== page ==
|Publication number||US7268614 B2|
|Application number||US 11/411,286|
|Publication date||Sep 11, 2007|
|Filing date||Apr 25, 2006|
|Priority date||May 7, 2004|
|Also published as||US7071770, US20050248392, US20060186950|
|Publication number||11411286, 411286, US 7268614 B2, US 7268614B2, US-B2-7268614, US7268614 B2, US7268614B2|
|Inventors||Chul Min Jung|
|Original Assignee||Micron Technology, Inc.|
|Export Citation||BiBTeX, EndNote, RefMan|
|Patent Citations (21), Referenced by (1), Classifications (6), Legal Events (2)|
|External Links: USPTO, USPTO Assignment, Espacenet|
This application is a continuation of application Ser. No. 10/841,848 filed May 7, 2004, now U.S. Pat. No. 7,071,770, issued Jul. 4, 2006.
1. Field of the Invention
The present invention relates to bias circuits for generating bias voltages and currents. More specifically, the present invention relates to the generation of low voltages using a low supply voltage.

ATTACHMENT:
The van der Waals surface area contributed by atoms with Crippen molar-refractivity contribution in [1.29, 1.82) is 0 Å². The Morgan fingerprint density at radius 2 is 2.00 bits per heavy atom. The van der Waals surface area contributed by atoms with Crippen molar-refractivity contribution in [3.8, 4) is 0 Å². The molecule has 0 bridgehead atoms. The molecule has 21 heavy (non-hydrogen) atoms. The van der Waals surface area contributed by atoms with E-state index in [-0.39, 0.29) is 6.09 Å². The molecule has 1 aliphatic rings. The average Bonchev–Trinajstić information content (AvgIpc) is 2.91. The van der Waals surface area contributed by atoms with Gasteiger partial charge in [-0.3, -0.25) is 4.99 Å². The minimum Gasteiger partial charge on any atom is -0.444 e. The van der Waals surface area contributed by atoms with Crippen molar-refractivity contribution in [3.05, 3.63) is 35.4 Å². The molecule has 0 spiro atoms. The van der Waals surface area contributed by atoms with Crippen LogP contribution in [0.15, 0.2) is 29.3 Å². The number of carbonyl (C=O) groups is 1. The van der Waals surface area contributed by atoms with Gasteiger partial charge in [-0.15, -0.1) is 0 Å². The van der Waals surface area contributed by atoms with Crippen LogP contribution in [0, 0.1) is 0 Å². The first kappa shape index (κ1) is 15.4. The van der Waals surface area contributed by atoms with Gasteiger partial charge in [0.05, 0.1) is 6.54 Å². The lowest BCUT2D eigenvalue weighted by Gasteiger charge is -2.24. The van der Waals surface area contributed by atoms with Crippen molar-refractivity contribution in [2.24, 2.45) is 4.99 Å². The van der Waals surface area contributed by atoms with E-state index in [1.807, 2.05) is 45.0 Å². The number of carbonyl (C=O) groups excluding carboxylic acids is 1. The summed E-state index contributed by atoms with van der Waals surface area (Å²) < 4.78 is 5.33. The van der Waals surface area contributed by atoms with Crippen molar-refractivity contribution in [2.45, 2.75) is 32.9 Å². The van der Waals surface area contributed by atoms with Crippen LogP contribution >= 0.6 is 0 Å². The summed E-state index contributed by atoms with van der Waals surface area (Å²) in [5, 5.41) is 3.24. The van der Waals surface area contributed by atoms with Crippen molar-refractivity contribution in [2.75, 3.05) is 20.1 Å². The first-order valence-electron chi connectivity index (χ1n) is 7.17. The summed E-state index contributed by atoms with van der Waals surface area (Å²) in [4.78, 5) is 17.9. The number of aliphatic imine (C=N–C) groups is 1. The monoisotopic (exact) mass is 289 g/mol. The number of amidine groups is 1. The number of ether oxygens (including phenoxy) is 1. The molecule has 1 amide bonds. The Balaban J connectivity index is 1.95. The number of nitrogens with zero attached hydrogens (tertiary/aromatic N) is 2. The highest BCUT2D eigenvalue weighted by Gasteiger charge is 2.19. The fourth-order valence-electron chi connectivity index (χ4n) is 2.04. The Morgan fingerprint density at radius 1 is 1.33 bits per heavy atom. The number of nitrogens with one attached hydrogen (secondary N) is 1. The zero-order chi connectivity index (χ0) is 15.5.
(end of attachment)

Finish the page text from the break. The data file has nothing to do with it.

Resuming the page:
2. Description of Related Art
Many systems that manipulate and generate analog and digital signals need precise, stable voltage and current references defining bias points for these signals. In many cases, these voltage references must be in addition to and independent of a supply voltage for the circuit. In Dynamic Random Access Memories (DRAM), as well as other semiconductor devices, some of these applications are in areas such as, sense amplifiers, input signal level sensors, phase locked loops, delay locked loops, and various other analog circuits.
Various techniques exist for generating these supply voltages. Traditional bias generation techniques vary from a simple resistor voltage divider to complex bandgap reference circuits. These reference voltages may typically need to be independent from a source supply voltage. Unfortunately, as supply voltages become lower in modern low power and deep submicron designs, bias generating techniques become more difficult. Many traditional techniques require a supply voltage significantly higher than the desired reference voltage and do not scale proportionally as the supply voltage decreases.